Miners also have costs associated with their business, namely the mining rigs, electricity expense and rent. Therefore, thermocap can be thought of as the max amount a miner can spend to secure the network and remain in business. Because miners are responsible for security, thermocap can also be thought of an approximation of the amount spent by the network to keep it secure and functioning properly.
First introduced by Nic Carter of Coinmetrics, we can compare bitcoin’s market cap to its thermocap to get a relative sense for how much value the network is getting for this “spend” on security and infrastructure. Because bitcoin’s supply issuance is relatively constant, thermocap does not fluctuate nearly as much as market cap. A large ratio typically occurs when the market cap has risen sharply indicating that bitcoin may be overvalued. The reverse is true as well, as the ratio declines, it signals that bitcoin is undervalued by the market relative to the total security spend by miners. Historically, a low market cap to thermocap ratio has historically signaled a relatively good time to buy.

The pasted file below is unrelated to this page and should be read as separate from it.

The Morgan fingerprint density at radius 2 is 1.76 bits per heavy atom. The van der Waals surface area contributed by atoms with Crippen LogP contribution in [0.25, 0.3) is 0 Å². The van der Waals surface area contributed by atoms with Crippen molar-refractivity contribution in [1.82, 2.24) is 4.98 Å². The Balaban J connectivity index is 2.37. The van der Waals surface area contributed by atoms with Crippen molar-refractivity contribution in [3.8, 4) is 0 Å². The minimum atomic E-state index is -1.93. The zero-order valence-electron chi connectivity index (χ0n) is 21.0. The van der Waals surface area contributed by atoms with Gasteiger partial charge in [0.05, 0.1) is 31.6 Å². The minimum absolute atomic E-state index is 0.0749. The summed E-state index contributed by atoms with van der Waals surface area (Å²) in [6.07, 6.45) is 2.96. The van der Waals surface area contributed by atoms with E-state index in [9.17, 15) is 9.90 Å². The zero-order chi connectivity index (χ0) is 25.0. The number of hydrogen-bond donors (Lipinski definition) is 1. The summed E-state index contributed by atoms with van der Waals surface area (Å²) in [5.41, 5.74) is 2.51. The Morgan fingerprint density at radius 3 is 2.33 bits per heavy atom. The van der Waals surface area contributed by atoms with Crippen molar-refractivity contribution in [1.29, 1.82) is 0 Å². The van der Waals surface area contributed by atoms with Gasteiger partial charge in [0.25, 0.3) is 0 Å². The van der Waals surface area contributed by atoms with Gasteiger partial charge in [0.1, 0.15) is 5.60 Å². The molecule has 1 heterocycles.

Miners are typically forced to sell some portion of their bitcoin block subsidies to help pay for ongoing operations. It’s also true that miners are likely very bullish on the long-term prospects of BTC based on the fact that they have invested millions of dollars in their mining operations. Given this long-term orientation, the fact that they must sell BTC to help fund operations and the short-term volatility of bitcoin, miners naturally assess their current income streams relative to long term averages to make decisions on when and how much BTC to sell. Miner profitability can therefore be considered a useful metric to track when attempting to understand supply-side sell pressure.